Penile implants to treat sexual dysfunction problems are either semirigid (non-inflatable) or inflatable cylinders that replace the spongy tissue (Corpora Cavernosum) inside the penis that fill with blood during an erection. Implants come in a variety of diameters and lengths. They are safe and effective and completely concealed and discrete. Patient and partner satisfaction with use is often greater than 90%.
There are two kinds of inflatable implants. Both have cylinders in the shaft of the penis, a reservoir that holds water, and a pump to move the water from the reservoir to the cylinders. You create an erection by pumping water out of the reservoir and into the cylinders.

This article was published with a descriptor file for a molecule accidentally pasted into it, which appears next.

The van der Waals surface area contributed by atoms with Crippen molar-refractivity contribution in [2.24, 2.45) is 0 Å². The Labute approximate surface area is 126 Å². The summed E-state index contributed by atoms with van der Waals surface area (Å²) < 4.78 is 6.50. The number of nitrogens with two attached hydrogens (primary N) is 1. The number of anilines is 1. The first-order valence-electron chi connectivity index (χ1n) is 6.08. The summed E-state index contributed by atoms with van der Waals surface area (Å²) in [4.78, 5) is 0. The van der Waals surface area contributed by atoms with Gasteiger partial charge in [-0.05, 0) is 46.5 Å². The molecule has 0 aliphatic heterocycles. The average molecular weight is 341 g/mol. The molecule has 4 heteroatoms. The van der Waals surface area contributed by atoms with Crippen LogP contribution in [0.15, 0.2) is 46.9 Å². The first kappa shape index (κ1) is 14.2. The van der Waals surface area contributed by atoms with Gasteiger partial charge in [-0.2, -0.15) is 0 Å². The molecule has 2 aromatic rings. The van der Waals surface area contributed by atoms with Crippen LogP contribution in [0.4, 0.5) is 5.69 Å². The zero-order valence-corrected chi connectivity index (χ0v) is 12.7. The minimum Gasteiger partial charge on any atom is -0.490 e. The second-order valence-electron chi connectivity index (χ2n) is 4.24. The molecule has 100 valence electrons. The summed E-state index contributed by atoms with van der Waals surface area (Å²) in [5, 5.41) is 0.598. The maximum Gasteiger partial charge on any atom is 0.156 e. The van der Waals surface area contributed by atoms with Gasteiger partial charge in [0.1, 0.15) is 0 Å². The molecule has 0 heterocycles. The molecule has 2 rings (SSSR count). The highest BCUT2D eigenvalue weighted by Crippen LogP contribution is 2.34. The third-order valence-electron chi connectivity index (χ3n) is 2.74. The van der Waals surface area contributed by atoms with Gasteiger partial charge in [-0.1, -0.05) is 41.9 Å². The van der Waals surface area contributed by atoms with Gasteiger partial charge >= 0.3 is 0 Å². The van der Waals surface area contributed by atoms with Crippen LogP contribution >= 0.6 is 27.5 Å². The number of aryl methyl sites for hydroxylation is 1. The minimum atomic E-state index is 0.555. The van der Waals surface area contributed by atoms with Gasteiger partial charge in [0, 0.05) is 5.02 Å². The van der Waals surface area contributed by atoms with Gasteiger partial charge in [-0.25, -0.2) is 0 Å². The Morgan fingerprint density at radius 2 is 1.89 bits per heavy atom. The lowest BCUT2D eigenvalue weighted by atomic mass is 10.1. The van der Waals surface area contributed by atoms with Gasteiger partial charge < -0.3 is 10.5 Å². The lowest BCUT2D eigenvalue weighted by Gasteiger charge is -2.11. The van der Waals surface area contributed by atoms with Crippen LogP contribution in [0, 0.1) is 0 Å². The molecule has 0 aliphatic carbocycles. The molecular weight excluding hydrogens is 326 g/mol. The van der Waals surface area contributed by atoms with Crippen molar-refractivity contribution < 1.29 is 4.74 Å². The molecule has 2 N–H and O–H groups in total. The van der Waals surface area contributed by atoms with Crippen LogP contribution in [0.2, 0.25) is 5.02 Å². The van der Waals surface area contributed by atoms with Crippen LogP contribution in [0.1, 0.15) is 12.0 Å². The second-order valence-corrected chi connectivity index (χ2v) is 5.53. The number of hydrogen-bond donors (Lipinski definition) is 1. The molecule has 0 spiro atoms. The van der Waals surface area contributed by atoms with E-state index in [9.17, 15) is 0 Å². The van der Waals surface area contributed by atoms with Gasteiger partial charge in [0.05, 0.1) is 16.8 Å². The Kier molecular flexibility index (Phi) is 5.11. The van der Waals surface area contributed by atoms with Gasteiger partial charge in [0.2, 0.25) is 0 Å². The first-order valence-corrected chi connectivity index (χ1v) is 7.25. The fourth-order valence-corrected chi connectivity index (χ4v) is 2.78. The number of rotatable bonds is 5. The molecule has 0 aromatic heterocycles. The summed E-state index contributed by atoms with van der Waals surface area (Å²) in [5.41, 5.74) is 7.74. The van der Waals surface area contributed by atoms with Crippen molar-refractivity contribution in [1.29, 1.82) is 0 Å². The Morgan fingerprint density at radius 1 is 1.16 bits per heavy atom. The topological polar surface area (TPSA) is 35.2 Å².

- A three-chamber inflatable implant has the cylinders in the penis, the reservoir in the belly, and the pump and release valve in the scrotum. The reservoir in this type of implant is larger and separate from the cylinders.
- A two-chamber inflatable implant has the reservoir at the beginning of the cylinders (at the base of the penis) and the pump and release valve in the scrotum. This type is a little less complex to place and can be helpful for patients where placement of a reservoir might be difficult.
Prosthetic implantation is done using regional or general anesthesia. The implants are inserted through a small incision made in the penis, lower abdomen, or scrotum.